Our Share of the Cross
Palm Sunday of the Lord’s Passion
Palm Sunday is also referred to as Passion Sunday, or more completely as “Palm Sunday of the Lord’s Passion.” These names touch on two very different aspects of today’s liturgy, reflected the two gospel readings proclaimed at Mass — a feature unique to Palm Sunday. In churches all over the world people will gather outside the parish doors to begin the celebration in joy and triumph. We will read from Matthew 21:1-11 of Jesus’ triumphal entry into Jerusalem, riding on a humble donkey. People spread their cloaks on the road before him, praising God and singing, “Blessed is the king who comes in the name of the Lord.”
Inside the church, though, is another matter. Turn a page or two in Matthew’s gospel. Now we hear of the Last Supper, Jesus’s arrest and trial, his passion and his death. We participate in the gospel reading by joining the crowds shouting, “Let him be crucified!” Our voices are the ones that choose Barabbas over Jesus. Our voices, that moments ago sang his praises, now condemn him.
Isn’t this exactly like the human heart? Aren’t we all too often like Peter, swearing that we would never deny our Lord, but then before the cock crows discover that we have done it not once or twice, but multiple times?
Why does the Church ask us today to be the voices that call for Christ’s death? I know some people who literally break down into tears as they shout those words at Mass; it breaks their heart. We do this because we are the ones who crucified Christ. We are the ones who are responsible for his suffering and his death — you and me, and every other person who has ever sinned, which is to say everyone. We need to be reminded of this not simply so we can express gratitude (though we should), but so that we can feel true sorrow for our part in Christ’s passion. It should break your heart.
But Jesus doesn’t just suffer because of us; he suffers for us. Christ is not only crucified for us; he asks us to join him on the cross. “If you would be my disciples, you must take up your cross and follow me.” Being a Christian means you must suffer on the cross, as well. Jesus did not come to end suffering on this earth; he came to transform suffering into a means of salvation. He did this by suffering with us. We participate in his work of redemption when we join our suffering to his. This is what it means for us to take up our cross and follow him.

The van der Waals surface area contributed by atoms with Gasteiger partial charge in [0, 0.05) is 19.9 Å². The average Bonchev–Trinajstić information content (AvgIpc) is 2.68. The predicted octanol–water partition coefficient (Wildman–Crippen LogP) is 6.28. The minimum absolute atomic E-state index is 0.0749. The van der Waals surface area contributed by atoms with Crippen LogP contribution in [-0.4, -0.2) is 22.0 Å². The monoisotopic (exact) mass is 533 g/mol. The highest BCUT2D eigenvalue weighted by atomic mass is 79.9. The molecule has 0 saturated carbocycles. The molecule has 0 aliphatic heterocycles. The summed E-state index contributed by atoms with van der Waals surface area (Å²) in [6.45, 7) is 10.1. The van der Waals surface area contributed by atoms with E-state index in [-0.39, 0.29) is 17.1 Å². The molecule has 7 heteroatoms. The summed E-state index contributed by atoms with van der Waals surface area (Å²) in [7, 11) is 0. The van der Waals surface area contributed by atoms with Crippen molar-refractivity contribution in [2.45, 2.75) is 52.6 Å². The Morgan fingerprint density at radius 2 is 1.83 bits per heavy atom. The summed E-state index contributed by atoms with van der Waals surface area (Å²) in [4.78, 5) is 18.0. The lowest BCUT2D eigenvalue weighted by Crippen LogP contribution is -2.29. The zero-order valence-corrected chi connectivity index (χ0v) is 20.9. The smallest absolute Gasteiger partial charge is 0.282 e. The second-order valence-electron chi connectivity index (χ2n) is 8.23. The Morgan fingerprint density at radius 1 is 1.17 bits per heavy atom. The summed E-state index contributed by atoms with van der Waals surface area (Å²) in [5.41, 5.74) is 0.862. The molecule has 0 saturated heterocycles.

When we are baptized, we are sacramentally joined to Christ’s death and resurrection. From that moment on, each occasion of suffering in our life can draw us closer in communion with our Lord’s passion. This all sounds rather grim, I know. But the Passion is not the end of the story. Palm Sunday is followed by Easter. When we join our suffering to the Lord’s, we join with the one who conquered death. If we die with Christ, we will rise with him (cf. 2 Tim 2:11). This is the great joy of the cross.
Hanging from the cross, beaten and bruised, thirsty, humiliated, and in excruciating pain, our Lord uses one of his last breaths to exclaim, “My God, my god, why have you abandoned me?” Was Jesus, the Second Person of the Trinity, really abandoned by God? No. Our Lord was quoting from Psalm 22, which we hear at today’s Mass. The psalm is prophetic. Divinely inspiration hundreds of years before the Crucifixion, the psalmist speaks of being mocked, having his hands and feet pierced, surrounded by evil doers, and having lots cast for his garments — all things that describe the suffering of Christ. But then the psalmist proclaims, “But you, O Lord, be not far from me; O my help, hasten to aid me. I will proclaim your name to my brethren; in the midst of the assembly I will praise you…”
Jesus was never and could never be separated from God. And God is never far from those who suffer with His Son. The closer you come to the cross, the closer you come to God. Blessed is he who comes in the name of the Lord, the King of Israel, and the Suffering Servant.